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Facebook Earnings: What to Look For From FB

Key Takeaways

  • Analysts estimate EPS of $3.16 vs. $2.56 in Q4 2019.
  • Monthly active users are expected to climb YOY.
  • Revenue is expected to see the biggest gain in four quarters amid the COVID-19 pandemic.

Despite major headwinds, Facebook Inc. (FB) has seen its stock, earnings and traffic surge in the past year as millions of people have worked at home amid the COVID-19 pandemic. But that success also has launched major opposition to the world’s largest social network. Critics say the company has failed to take necessary actions to stop hate speech and posts advocating political violence. Most ominous, in December the Federal Trade Commission and attorneys general from 46 states filed antitrust suits against Facebook, calling for the company to sell its popular WhatsApp and Instagram features.

Investors will look to see how these forces are affecting the company’s financial results when Facebook reports earnings on January 27, 2020 for Q4 FY 2020. Analysts predict that earnings per share (EPS) will rise sharply, although at a slower pace than previous quarters in 2020. Revenue is expected to rise at a faster rate than the past three quarters.

Another key metric investors will focus on is Facebook’s monthly active users (MAU), a key gauge of user engagement and a major driver of ad revenue. Analysts expect Facebook to gain monthly active users at a faster rate than Q4 FY 2019 but at a slower pace than the first three quarters of 2020.

After tumbling along with the broader market in early 2020 as the COVID-19 pandemic gained force, Facebook stock made a sharp recovery ahead of the market throughout the spring and summer. The company’s stock then largely traded sideways between September and December, and pulled back in mid-January before rebounding. Despite these wide swings, Facebook’s shares have provided a total return of 24.0% over the past 12 months, still ahead of the S&P 500’s total return of 15.7% as of January 23, 2021.

Source: TradingView.

Facebook’s quarterly revenue has grown at a rapid pace in recent years. In 2017 and 2018, the company posted quarterly revenue growth of at least 30.3% each quarter. This pace has slowed in the last two years, dipping as low as 10.7% for Q2 FY 2020. For Q4 FY 2020, analysts expect that Facebook’s revenue to increase by 24.6%, the strongest quarter of FY 2020 and the same growth as a year earlier.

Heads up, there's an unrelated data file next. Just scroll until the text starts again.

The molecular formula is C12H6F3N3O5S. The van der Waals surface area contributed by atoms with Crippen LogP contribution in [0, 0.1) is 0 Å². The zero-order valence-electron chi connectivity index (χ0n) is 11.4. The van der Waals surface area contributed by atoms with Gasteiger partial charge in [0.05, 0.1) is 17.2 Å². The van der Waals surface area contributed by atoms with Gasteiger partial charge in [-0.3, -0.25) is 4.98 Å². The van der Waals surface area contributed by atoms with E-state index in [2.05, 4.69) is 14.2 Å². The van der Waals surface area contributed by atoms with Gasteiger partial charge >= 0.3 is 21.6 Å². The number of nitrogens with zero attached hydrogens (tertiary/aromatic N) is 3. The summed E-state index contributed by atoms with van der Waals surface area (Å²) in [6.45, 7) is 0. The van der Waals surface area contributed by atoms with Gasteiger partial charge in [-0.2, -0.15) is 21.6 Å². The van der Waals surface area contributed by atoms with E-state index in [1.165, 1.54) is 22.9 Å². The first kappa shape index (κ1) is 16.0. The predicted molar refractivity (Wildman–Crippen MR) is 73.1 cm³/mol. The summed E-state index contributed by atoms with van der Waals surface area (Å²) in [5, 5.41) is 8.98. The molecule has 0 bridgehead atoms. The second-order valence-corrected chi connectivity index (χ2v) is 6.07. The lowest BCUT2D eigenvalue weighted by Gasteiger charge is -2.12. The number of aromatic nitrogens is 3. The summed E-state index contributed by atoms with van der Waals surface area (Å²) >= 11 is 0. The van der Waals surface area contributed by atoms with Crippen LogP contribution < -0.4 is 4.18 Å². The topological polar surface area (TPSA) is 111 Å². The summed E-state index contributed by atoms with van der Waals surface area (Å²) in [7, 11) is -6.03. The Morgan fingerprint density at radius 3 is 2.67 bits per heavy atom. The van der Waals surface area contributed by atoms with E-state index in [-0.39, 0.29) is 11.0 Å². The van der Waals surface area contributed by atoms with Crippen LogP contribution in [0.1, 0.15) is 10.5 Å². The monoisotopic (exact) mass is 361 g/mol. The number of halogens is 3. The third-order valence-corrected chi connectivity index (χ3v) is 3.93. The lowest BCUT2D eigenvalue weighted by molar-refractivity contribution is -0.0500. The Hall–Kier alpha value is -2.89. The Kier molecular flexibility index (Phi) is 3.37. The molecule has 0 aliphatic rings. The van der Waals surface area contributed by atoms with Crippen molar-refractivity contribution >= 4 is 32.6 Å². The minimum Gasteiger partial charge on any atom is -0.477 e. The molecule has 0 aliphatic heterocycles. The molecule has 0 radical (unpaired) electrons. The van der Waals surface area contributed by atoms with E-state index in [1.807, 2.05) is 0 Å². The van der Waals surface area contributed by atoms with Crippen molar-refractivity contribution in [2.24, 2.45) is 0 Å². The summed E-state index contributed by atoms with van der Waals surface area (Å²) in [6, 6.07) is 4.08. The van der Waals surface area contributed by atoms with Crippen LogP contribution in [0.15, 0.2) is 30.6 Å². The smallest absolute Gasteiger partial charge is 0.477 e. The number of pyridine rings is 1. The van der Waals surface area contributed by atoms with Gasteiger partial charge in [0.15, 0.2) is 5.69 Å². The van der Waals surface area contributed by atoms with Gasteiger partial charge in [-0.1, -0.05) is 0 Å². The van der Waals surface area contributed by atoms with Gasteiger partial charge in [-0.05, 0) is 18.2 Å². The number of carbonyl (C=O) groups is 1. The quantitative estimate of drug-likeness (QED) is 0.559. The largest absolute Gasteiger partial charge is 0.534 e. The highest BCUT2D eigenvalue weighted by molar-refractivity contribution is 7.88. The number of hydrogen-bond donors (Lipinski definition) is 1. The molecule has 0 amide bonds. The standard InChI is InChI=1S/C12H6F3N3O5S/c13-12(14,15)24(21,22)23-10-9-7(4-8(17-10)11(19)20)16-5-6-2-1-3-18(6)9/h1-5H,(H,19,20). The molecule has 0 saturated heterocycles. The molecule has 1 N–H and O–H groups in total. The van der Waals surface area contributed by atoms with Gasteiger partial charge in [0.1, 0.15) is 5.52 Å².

Facebook’s quarterly EPS performance has been less consistent in recent years. The first two quarters of FY 2019 saw sharp declines year-over-year (YOY) in EPS. By contrast, the company posted its two strongest quarters of EPS growth YOY in Q1 and Q2 FY 2020, at 101.9% and 97.7%, respectively. Consensus estimates place Q4 FY 2020 EPS growth at 23.3%. That’s lower than the previous three quarters of FY 2020 but a sharp acceleration relative to 7.3% in Q4 FY 2019.

Facebook Key Metrics
  Estimate for Q4 FY 2020 Actual for Q4 FY 2019 Actual for Q4 FY 2018
Earnings Per Share ($) 3.16 2.56 2.38
Revenue ($B) 26.3 21.1 16.9
Monthly Active Users (B) 2.7 2.5 2.3

Source: Visible Alpha

As mentioned, investors will look closely at Facebook’s MAU, which is the number of unique individual users to visit a site in a one-month period. MAU is a gauge of how many people see the ads that Facebook sells, and therefore how much money the company can make through ad sales is dependent upon MAU. While Facebook’s MAU is continuing to grow, a general slowdown trend is to be expected. That’s because Facebook already has deeply saturated most global consumer markets and has an estimated 2.7 billion MAU. As a result, fast growth is becoming more difficult to achieve off of such a large base.

Facebook’s MAU has grown every quarter for at least three years. Overall, though, there has been a gradual slowing down in the rate of MAU growth over this period. YOY MAU growth in Q4 periods has slowed from 14.5% in Q4 FY 2017 to 9.0% in Q4 FY 2018 to 7.6% in Q4 FY 2019. For Q4 FY 2020, analysts predict a slight uptick in MAU growth to 9.1%. That’s a higher rate of growth than every quarter in 2019, but it’s slower than the first three quarters of FY 2020.

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